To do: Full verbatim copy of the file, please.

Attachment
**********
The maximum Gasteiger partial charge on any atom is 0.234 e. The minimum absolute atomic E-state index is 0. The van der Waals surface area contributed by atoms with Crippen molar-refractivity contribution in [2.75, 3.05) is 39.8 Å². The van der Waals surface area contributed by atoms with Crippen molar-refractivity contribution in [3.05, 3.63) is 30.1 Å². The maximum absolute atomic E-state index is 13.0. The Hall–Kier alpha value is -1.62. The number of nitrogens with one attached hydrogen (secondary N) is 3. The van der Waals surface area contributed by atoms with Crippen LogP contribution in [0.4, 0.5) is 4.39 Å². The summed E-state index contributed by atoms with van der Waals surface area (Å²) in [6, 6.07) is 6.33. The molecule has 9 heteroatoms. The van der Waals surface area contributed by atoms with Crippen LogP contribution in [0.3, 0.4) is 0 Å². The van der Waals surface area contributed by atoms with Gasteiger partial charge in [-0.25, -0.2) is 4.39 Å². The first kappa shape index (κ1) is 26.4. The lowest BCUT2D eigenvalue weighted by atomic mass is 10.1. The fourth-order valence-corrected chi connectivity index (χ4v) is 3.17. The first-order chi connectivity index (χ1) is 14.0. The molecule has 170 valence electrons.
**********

The maximum Gasteiger partial charge on any atom is 0.234 e. The minimum absolute atomic E-state index is 0. The van der Waals surface area contributed by atoms with Crippen molar-refractivity contribution in [2.75, 3.05) is 39.8 Å². The van der Waals surface area contributed by atoms with Crippen molar-refractivity contribution in [3.05, 3.63) is 30.1 Å². The maximum absolute atomic E-state index is 13.0. The Hall–Kier alpha value is -1.62. The number of nitrogens with one attached hydrogen (secondary N) is 3. The van der Waals surface area contributed by atoms with Crippen LogP contribution in [0.4, 0.5) is 4.39 Å². The summed E-state index contributed by atoms with van der Waals surface area (Å²) in [6, 6.07) is 6.33. The molecule has 9 heteroatoms. The van der Waals surface area contributed by atoms with Crippen LogP contribution in [0.3, 0.4) is 0 Å². The van der Waals surface area contributed by atoms with Gasteiger partial charge in [-0.25, -0.2) is 4.39 Å². The first kappa shape index (κ1) is 26.4. The lowest BCUT2D eigenvalue weighted by atomic mass is 10.1. The fourth-order valence-corrected chi connectivity index (χ4v) is 3.17. The first-order chi connectivity index (χ1) is 14.0. The molecule has 170 valence electrons.